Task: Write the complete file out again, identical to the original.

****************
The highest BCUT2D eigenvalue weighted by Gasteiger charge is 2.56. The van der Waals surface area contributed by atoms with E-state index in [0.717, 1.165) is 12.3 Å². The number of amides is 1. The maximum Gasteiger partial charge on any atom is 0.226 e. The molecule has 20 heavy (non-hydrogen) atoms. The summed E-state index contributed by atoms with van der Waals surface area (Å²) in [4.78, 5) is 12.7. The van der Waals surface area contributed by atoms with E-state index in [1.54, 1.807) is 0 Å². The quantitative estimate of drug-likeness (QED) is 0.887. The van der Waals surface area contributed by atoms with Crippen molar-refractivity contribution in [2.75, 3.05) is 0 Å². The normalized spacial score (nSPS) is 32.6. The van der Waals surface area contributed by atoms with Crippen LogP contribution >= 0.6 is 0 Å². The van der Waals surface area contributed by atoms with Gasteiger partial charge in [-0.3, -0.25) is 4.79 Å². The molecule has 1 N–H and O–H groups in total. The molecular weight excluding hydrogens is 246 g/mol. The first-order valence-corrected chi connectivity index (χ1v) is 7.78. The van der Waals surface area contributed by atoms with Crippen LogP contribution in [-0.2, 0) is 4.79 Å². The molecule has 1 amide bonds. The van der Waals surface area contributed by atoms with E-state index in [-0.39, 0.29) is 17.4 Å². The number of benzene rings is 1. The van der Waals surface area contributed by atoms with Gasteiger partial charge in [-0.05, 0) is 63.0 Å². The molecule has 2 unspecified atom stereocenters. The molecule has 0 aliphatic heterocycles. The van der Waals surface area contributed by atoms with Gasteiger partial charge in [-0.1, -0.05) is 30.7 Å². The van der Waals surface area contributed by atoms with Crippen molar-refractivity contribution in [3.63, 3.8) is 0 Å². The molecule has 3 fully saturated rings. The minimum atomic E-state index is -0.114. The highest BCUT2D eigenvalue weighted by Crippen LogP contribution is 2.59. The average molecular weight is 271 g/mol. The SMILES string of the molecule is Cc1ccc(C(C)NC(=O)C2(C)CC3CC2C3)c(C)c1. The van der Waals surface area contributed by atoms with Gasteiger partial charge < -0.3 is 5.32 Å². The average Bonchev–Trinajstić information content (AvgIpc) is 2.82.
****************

The highest BCUT2D eigenvalue weighted by Gasteiger charge is 2.56. The van der Waals surface area contributed by atoms with E-state index in [0.717, 1.165) is 12.3 Å². The number of amides is 1. The maximum Gasteiger partial charge on any atom is 0.226 e. The molecule has 20 heavy (non-hydrogen) atoms. The summed E-state index contributed by atoms with van der Waals surface area (Å²) in [4.78, 5) is 12.7. The van der Waals surface area contributed by atoms with E-state index in [1.54, 1.807) is 0 Å². The quantitative estimate of drug-likeness (QED) is 0.887. The van der Waals surface area contributed by atoms with Crippen molar-refractivity contribution in [2.75, 3.05) is 0 Å². The normalized spacial score (nSPS) is 32.6. The van der Waals surface area contributed by atoms with Crippen LogP contribution >= 0.6 is 0 Å². The van der Waals surface area contributed by atoms with Gasteiger partial charge in [-0.3, -0.25) is 4.79 Å². The molecule has 1 N–H and O–H groups in total. The molecular weight excluding hydrogens is 246 g/mol. The first-order valence-corrected chi connectivity index (χ1v) is 7.78. The van der Waals surface area contributed by atoms with Crippen LogP contribution in [-0.2, 0) is 4.79 Å². The molecule has 1 amide bonds. The van der Waals surface area contributed by atoms with E-state index in [-0.39, 0.29) is 17.4 Å². The number of benzene rings is 1. The van der Waals surface area contributed by atoms with Gasteiger partial charge in [-0.05, 0) is 63.0 Å². The molecule has 2 unspecified atom stereocenters. The molecule has 0 aliphatic heterocycles. The van der Waals surface area contributed by atoms with Gasteiger partial charge in [-0.1, -0.05) is 30.7 Å². The van der Waals surface area contributed by atoms with Crippen molar-refractivity contribution in [3.63, 3.8) is 0 Å². The molecule has 3 fully saturated rings. The minimum atomic E-state index is -0.114. The highest BCUT2D eigenvalue weighted by Crippen LogP contribution is 2.59. The average molecular weight is 271 g/mol. The SMILES string of the molecule is Cc1ccc(C(C)NC(=O)C2(C)CC3CC2C3)c(C)c1. The van der Waals surface area contributed by atoms with Gasteiger partial charge < -0.3 is 5.32 Å². The average Bonchev–Trinajstić information content (AvgIpc) is 2.82.